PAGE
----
Legal costs associated with a Minnesota Senate scandal involving a former Republican leader and her senior aide have nearly doubled, a new invoice made public Tuesday showed.
The Associated Press obtained the invoice - prepared by the Senate's private attorney - that contain $90,000 in new expenses. That brings overall cost to just less than $200,000.
A Senate official familiar with the matter but not authorized to speak for attribution says the spiking costs reflect aggressive efforts to settle or dismiss the case. The official also said that there are efforts under way in court to try to get the former aide to pay some or all of the state's legal costs.
Former senior staffer Michael Brodkorb sued in the summer over his firing, which came in December 2011 after his affair with then-Senate Majority Leader Amy Koch became public. He argues female employees in similar relationships didn't lose their jobs. Some of Brodkorb's legal claims have been dismissed.
The case was a headache for Republicans throughout the fall campaign, with Democrats highlighting aspects of it as a sign of GOP management problems. The scandal showed up in literature used against some GOP senators seeking re-election; Koch did not run again and spent the last year away from the limelight after giving up her leadership role.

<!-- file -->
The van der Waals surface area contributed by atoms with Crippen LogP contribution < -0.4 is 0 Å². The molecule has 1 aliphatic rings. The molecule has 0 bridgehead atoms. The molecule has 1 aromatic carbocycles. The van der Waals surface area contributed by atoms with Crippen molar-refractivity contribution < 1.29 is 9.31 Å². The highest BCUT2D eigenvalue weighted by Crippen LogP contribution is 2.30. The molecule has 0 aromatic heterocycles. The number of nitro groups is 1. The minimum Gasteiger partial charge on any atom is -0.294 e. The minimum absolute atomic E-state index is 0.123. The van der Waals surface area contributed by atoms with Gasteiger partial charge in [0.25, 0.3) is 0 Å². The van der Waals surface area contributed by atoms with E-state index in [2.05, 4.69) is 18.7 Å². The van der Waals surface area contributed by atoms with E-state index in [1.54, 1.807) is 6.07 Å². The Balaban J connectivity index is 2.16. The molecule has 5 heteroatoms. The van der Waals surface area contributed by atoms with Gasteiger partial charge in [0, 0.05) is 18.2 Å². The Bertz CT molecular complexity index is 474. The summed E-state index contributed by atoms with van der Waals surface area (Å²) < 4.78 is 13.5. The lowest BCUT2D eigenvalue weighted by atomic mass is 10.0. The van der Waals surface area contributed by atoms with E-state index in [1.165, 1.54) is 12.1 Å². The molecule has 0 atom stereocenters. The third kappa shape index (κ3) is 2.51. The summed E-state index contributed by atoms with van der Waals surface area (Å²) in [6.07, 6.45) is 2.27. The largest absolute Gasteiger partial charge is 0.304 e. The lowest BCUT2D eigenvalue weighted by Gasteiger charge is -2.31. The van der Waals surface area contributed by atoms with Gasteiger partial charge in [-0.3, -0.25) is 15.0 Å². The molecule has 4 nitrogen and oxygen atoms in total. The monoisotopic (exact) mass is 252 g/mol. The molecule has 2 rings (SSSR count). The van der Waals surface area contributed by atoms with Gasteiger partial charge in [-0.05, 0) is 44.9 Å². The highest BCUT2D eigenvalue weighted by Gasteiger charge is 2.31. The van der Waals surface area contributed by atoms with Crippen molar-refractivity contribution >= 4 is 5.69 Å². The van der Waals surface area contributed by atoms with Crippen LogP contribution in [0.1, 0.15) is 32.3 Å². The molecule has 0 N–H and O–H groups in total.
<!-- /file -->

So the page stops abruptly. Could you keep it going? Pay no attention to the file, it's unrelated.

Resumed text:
Top senators are scheduled to meet Thursday to review the invoice and sign off on its payment. It's the last such hearing before Republicans hand over power to a new Democratic majority in January.
Democratic Sen. Tom Bakk, the incoming majority leader, said his party has been kept mostly in the dark about the status of the case. He said he needs more information before determining whether it makes more financial sense to settle the case or let it drag on in the courts.
"Are we any closer to a settlement? Are we any closer to a resolution?" Bakk asked rhetorically. "I need to talk to our attorney about where we're at."
A call to Brodkorb's attorney was not immediately returned Tuesday.
The new invoice covers costs between August through the end of October. During that period, there were attempts to reach an out-of-court settlement that ended up collapsing.
Most of the billing by the firm Larkin Hoffman Daly and Lindgren covers legal research, brief preparation and conferences involving key players. There also are charges for reviewing footage of interviews Brodkorb granted to media outlets in mid-October.
In an AP interview a few weeks before the election, Brodkorb accused his former colleagues of pushing him out as part of "absolute palace coup."